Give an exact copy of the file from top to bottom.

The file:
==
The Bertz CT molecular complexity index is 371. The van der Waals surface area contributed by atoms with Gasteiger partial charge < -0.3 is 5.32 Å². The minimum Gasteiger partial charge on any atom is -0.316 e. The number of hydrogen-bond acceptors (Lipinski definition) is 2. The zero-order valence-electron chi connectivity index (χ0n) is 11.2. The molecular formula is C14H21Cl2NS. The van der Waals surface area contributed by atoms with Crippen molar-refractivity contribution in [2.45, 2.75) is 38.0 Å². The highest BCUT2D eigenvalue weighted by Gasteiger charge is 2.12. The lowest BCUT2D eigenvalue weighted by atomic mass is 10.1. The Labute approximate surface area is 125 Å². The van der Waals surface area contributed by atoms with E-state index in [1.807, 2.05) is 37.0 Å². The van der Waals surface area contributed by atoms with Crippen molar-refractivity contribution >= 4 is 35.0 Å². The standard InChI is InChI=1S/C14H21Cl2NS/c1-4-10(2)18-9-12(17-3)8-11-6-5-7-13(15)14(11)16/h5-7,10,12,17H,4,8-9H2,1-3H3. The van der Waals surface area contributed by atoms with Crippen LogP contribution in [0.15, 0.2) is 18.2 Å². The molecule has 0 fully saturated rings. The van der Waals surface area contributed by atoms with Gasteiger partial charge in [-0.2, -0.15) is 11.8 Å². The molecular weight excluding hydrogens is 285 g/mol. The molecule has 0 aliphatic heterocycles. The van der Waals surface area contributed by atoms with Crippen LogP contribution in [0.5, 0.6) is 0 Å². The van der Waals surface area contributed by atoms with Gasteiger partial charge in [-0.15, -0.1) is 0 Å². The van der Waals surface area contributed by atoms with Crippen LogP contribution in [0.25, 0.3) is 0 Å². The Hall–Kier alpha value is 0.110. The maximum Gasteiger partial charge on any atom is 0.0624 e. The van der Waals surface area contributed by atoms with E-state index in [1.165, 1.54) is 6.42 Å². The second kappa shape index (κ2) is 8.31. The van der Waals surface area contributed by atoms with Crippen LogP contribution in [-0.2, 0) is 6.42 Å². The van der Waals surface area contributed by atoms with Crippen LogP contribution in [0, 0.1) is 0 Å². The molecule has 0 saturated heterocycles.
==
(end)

The Bertz CT molecular complexity index is 371. The van der Waals surface area contributed by atoms with Gasteiger partial charge < -0.3 is 5.32 Å². The minimum Gasteiger partial charge on any atom is -0.316 e. The number of hydrogen-bond acceptors (Lipinski definition) is 2. The zero-order valence-electron chi connectivity index (χ0n) is 11.2. The molecular formula is C14H21Cl2NS. The van der Waals surface area contributed by atoms with Crippen molar-refractivity contribution in [2.45, 2.75) is 38.0 Å². The highest BCUT2D eigenvalue weighted by Gasteiger charge is 2.12. The lowest BCUT2D eigenvalue weighted by atomic mass is 10.1. The Labute approximate surface area is 125 Å². The van der Waals surface area contributed by atoms with E-state index in [1.807, 2.05) is 37.0 Å². The van der Waals surface area contributed by atoms with Crippen molar-refractivity contribution >= 4 is 35.0 Å². The standard InChI is InChI=1S/C14H21Cl2NS/c1-4-10(2)18-9-12(17-3)8-11-6-5-7-13(15)14(11)16/h5-7,10,12,17H,4,8-9H2,1-3H3. The van der Waals surface area contributed by atoms with Crippen LogP contribution in [0.15, 0.2) is 18.2 Å². The molecule has 0 fully saturated rings. The van der Waals surface area contributed by atoms with Gasteiger partial charge in [-0.2, -0.15) is 11.8 Å². The molecular weight excluding hydrogens is 285 g/mol. The molecule has 0 aliphatic heterocycles. The van der Waals surface area contributed by atoms with Crippen LogP contribution in [0.5, 0.6) is 0 Å². The van der Waals surface area contributed by atoms with Gasteiger partial charge in [-0.15, -0.1) is 0 Å². The van der Waals surface area contributed by atoms with Crippen LogP contribution in [0.25, 0.3) is 0 Å². The Hall–Kier alpha value is 0.110. The maximum Gasteiger partial charge on any atom is 0.0624 e. The van der Waals surface area contributed by atoms with E-state index in [1.165, 1.54) is 6.42 Å². The second kappa shape index (κ2) is 8.31. The van der Waals surface area contributed by atoms with Crippen LogP contribution in [-0.2, 0) is 6.42 Å². The van der Waals surface area contributed by atoms with Crippen LogP contribution in [0, 0.1) is 0 Å². The molecule has 0 saturated heterocycles.